As I said earlier, this is overkill for openback banjos with properly made rims, but I did it on the 14” 6-string ones because of the extra stress and large diameter, and am doing this on the bluegrass ones I am currently making since the “co-rod” is a familiar idea in that genre, enhanced (I think) by the Rudy Rod, which is a superior neck mounting method all on its own.



I’ll add that I think this might be appropriate for thin rimmed 12” pots as well.



 

Dan Drabek - Posted - 01/27/2019:  15:32:47


Nice work Ken. Your industrial design genetics are showing. :->

I am sure your arrangement will warm the hearts of banjo tinkerers everywhere. The more nuts, screws, rods, bolts, and plates that can be manipulated the better. You've taken the best features of two systems and combined them into more than the sum of the parts.

I like the Rudy rod system for it's traditional look, and easy repair/modification features. But growing up with the co-rod system, ( which has aged into a traditional look of its own) I do occasionally tweak the top rod and don't mind having it. Plus, I think it helps add additional stiffness to the rim--which probably accounts for minor adjustments to the rod resulting in modification to the sound.

Interesting and informational stuff. Thanks for taking the trouble.

DD

Ken LeVan - Posted - 01/28/2019:  07:05:10


I think I may have established a new record for a subject nobody is interested in.

spoonfed - Posted - 01/28/2019:  08:14:22


truthfully Ken, I find all of your posts interesting I honestly do ! the only reason that I rarely comment is that I am not very clever and know very little about the technicalities of banjo building so, do not really have anything constructive to say, I do however value your contributions here and, usually learn something from them, please keep em coming .

jamesinkster - Posted - 01/28/2019:  09:25:52


Nice work. I personally prefer the aesthetics of just the rudy-dowel (I also use a second bolt on mine, for similar reasons as yourself...), but will keep this approach in mind if someone requests co-rods (which I don't love).

Curious -- what's the white (lexan??) on the end of your dowel and co-rod do? A bit of flex where it joins the pot or ?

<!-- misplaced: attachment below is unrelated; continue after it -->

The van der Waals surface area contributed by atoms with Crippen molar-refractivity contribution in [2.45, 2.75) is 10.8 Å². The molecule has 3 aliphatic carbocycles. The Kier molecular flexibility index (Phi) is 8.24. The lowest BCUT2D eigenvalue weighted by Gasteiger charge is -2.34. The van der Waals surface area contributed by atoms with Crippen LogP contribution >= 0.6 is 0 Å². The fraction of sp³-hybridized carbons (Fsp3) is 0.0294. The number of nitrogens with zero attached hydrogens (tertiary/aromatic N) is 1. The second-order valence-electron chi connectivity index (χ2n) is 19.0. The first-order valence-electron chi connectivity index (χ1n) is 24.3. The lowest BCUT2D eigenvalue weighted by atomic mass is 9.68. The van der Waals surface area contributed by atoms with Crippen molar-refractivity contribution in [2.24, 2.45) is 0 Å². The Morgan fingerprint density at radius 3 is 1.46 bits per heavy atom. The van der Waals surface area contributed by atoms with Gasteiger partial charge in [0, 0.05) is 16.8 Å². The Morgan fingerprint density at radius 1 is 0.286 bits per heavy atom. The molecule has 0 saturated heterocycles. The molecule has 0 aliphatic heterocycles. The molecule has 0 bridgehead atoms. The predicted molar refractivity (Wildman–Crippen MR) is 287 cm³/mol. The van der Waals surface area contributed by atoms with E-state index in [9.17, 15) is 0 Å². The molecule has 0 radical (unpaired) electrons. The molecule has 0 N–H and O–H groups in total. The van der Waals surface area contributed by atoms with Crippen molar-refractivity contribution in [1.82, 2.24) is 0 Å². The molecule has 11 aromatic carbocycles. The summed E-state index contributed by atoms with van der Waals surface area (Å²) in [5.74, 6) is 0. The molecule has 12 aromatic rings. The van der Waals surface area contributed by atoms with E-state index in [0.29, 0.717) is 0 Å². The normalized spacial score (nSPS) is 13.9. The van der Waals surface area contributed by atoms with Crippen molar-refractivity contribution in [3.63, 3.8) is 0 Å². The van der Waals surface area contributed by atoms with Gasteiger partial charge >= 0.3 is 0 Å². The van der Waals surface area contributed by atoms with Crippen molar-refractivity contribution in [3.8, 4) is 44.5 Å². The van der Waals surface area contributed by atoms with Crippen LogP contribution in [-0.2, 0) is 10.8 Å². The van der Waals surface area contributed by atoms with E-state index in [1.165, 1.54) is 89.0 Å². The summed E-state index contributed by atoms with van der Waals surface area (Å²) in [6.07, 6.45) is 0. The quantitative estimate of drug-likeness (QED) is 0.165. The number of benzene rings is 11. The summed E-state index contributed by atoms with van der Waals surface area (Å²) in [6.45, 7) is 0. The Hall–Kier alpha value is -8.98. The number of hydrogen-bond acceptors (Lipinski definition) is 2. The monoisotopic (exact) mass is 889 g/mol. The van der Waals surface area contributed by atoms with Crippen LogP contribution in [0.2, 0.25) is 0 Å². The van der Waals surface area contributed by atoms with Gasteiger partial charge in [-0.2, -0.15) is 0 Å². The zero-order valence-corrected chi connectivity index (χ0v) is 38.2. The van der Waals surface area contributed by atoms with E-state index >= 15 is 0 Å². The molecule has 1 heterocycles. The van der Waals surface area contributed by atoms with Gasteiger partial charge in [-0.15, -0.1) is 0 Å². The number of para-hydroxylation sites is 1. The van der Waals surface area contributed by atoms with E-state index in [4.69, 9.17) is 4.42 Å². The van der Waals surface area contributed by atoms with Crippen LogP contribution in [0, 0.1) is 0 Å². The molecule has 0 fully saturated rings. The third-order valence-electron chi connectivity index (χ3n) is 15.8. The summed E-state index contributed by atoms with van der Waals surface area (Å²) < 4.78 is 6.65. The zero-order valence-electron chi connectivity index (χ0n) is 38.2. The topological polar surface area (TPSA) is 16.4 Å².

thanks

Ken LeVan - Posted - 01/28/2019:  09:56:41


quote:

Originally posted by jamesinkster

Nice work. I personally prefer the aesthetics of just the rudy-dowel (I also use a second bolt on mine, for similar reasons as yourself...), but will keep this approach in mind if someone requests co-rods (which I don't love).



Curious -- what's the white (lexan??) on the end of your dowel and co-rod do? A bit of flex where it joins the pot or ?



thanks






It's UHMW - similar to teflon but much less expensive.  I buy it in sheets and use it for a number of different things.  It's very handy since it's easy to saw, drill, thread, etc. and nothing will stick to it, even epoxy resin.  I pin the little square onto the end of the dowel with a pin nailer.   It acts as a cushion where the wooden rod hits the inside of the rim.  I also use nylon washers on some nuts.

frisco slim - Posted - 01/28/2019:  10:38:24


Very interesting post, Ken, and beautifully presented as ususuaI.



I have long been curious about the Vega neck attachment with the Allen head adjustment screws. One question I had was whether the screws were threaded directly into the wood rim, which you have answered in the affirmative. The other question was what those screws pressed against in the neck? Was there a metal plate of some kind inset into the heel, or did the screws bear directly gainst the wood end grain? The latter possibility seems like it would be way too soft for the forces involved.


Edited by - frisco slim on 01/28/2019 10:38:47

Dan Drabek - Posted - 01/28/2019:  15:56:12


quote:

Originally posted by Ken LeVan

I think I may have established a new record for a subject nobody is interested in.






Sorry to see this Ken. Quality, labor intensive posts like this one represent a significant investment in time and effort. And to be fair, they ought to generate reasonable notice to inspire future contributions. There seems to be no lack of response to simple topics that have been asked and answered a thousand times, so I know the audience is not yet dead. 



DD



 

Ken LeVan - Posted - 01/28/2019:  17:32:13


quote:

Originally posted by Dan Drabek

quote:

Originally posted by Ken LeVan

I think I may have established a new record for a subject nobody is interested in.






Sorry to see this Ken. Quality, labor intensive posts like this one represent a significant investment in time and effort. And to be fair, they ought to generate reasonable notice to inspire future contributions. There seems to be no lack of response to simple topics that have been asked and answered a thousand times, so I know the audience is not yet dead.